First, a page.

by Ben Crisp and Rose Flores
“Yes,” I said, gesturing pointlessly down the street as I crossed to her. “I… you left it at the park.”
“Thank you,” she said, reaching out a hand to take it. She brushed a loose strand of hair back and squinted at me. “I have no money, sorry. But thank you.”
“No, you don’t… I didn’t want a reward. Are you alright? You look upset.”
She turned away, and I wondered how I could be so direct to this perfect stranger.
“I’m sorry,” I said. “I’m inquisitive.”
“OK,Yankee Steve. I have to go now,” she said, and started to walk.A stupid, mad chuckle escaped my mouth and I caught it quickly in my hand as I chased after her.
“No, not… it means I’m nosy. I’m curious, sorry. Like a cat, you know.”
She stopped and squinted at me again, as though wondering whether to smile at this insane white man or not. Then she pointed at my nose. “Curiosity kills the cats.”
“Yes it does,” I said, nodding. “Do you want a coffee?”
She turned and started walking again. “If I had money I would give it to you, but thank you for bringing my scarf.”
I chased after her. “No! No, it’s nothing to do with… I want nothing from you. I just thought you looked like you could use a coffee.”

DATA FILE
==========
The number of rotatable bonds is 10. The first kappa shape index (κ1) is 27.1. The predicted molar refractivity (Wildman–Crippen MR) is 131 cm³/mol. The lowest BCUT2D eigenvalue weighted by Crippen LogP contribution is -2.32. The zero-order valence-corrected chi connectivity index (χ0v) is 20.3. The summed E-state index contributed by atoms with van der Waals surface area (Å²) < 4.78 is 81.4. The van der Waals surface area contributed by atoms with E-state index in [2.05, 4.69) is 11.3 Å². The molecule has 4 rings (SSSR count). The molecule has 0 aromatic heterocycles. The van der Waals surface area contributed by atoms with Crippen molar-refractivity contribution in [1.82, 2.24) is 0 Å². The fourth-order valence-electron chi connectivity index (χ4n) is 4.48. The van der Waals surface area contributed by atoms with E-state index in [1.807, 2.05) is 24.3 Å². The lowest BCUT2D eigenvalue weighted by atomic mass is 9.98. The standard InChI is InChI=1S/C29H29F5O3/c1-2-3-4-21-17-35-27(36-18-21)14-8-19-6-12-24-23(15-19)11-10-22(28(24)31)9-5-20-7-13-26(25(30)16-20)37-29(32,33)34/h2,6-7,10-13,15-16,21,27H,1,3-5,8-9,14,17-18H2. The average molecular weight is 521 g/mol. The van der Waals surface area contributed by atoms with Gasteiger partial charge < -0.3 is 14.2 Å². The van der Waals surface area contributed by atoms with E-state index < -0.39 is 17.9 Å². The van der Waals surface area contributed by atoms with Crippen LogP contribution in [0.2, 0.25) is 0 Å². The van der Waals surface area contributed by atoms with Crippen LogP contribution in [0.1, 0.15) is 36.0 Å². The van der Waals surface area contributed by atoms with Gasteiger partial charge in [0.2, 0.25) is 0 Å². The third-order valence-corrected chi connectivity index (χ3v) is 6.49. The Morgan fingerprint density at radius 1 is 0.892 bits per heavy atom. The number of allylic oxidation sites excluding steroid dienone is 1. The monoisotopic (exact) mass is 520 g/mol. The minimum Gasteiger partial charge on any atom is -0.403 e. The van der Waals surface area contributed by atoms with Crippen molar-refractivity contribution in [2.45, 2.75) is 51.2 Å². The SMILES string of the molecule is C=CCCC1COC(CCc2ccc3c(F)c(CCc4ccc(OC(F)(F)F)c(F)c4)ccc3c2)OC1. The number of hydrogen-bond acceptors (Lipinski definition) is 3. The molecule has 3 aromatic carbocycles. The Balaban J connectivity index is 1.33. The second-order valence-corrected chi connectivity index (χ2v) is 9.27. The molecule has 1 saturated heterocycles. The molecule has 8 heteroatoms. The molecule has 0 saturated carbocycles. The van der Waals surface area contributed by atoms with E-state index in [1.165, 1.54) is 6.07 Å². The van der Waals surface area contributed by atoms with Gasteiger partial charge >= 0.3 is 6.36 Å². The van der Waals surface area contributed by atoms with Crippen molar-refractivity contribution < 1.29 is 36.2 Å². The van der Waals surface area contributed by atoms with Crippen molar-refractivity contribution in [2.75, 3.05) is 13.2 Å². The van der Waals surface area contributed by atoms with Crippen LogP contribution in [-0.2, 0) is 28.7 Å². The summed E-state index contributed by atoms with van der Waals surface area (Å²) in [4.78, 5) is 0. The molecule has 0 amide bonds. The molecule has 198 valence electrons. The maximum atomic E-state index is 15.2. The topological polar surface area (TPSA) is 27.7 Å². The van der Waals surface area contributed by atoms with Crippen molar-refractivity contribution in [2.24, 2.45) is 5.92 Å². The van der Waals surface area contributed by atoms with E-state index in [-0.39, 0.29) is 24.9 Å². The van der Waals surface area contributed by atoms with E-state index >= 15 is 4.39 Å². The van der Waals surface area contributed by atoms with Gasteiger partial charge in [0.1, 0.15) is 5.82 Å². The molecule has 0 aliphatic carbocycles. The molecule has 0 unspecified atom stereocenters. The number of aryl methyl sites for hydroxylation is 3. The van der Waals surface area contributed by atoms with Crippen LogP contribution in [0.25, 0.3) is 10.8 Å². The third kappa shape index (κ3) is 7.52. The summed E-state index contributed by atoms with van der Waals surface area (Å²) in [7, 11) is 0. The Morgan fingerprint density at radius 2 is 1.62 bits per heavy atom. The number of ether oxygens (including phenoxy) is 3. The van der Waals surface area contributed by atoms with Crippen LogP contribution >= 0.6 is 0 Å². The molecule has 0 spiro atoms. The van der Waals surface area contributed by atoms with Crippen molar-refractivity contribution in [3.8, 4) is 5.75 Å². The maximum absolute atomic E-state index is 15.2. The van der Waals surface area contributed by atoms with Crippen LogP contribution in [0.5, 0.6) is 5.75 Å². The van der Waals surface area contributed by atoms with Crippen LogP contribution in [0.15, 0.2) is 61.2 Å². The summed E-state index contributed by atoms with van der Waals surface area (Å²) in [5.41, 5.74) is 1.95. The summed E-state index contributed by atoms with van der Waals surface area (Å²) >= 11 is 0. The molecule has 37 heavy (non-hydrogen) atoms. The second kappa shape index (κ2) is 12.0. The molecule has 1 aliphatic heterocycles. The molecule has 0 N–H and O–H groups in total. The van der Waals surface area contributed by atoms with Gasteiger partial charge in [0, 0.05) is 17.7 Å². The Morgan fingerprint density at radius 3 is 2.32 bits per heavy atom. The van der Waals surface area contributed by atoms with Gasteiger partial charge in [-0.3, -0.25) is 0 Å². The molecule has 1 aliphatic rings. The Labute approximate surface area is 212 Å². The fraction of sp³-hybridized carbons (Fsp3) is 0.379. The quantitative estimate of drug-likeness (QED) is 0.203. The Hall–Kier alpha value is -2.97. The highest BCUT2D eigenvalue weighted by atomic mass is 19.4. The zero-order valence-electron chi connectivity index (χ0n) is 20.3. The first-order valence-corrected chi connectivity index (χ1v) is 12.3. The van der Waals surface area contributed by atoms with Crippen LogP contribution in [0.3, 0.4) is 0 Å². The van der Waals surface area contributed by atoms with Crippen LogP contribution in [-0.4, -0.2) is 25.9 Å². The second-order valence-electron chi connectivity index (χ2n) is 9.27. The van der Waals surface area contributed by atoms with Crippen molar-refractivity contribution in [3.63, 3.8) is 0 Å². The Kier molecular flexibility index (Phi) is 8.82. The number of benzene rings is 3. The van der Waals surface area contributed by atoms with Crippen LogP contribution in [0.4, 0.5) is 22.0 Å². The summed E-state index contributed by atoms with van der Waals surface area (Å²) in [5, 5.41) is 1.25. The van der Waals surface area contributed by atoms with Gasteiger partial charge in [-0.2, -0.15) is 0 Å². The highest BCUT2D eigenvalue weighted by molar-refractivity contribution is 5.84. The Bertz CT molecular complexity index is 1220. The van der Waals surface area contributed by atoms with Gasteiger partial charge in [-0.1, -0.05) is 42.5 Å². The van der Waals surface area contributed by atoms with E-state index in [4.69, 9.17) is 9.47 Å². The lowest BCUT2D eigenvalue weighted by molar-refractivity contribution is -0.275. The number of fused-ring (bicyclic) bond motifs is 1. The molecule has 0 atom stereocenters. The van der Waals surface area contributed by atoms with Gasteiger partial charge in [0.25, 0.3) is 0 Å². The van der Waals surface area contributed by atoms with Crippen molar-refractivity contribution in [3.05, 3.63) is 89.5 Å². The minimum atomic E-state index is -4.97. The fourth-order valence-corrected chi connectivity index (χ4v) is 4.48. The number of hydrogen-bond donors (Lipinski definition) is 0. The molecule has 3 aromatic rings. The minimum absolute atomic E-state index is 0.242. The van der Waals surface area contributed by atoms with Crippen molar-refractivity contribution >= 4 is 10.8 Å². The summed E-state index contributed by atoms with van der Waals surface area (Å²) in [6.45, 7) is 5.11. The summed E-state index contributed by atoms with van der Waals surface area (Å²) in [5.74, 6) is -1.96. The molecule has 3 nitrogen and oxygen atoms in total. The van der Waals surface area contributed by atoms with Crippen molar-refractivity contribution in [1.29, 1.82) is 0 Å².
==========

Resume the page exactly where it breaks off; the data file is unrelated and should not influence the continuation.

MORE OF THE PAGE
Her squinting tortured me. I had no clue what was going on behind those stern brown eyes, and not knowing this little thing was vanishing all that I did know; every instinct was fading from me.
“I’m a journalist, I’m not…” I said helplessly, and shrugged. Not what?
She shrugged back.
“Your boyfriend’s house?” I asked as we sat at a table beneath a red canvas umbrella.
“Why do you think that?”
“The locket.” I pointed at the little golden heart turning restlessly between her thumb and forefinger. She snapped it into her palm defiantly.
“The scarf is from my boyfriend,” she said, pulling it from her neck and resting it on the table as our coffees arrived.
I tore open a sugar packet and tapped it into my cup. “I’ll bet you chose it. It matches your dress.”
She checked her phone and did not answer me. I was right.
“You drink too much coffee,” she said at last, after she had sighed and tucked her phone away again. “Caffeine is bad for the heart.”
I shrugged again. “Everything is bad for the heart these days.”
We sipped from our cups and ventured into the silence that filled the air around us. Empty, silent air; it choked me more than smoke. Was that why my fingers reached for last cigarette after last cigarette after last cigarette?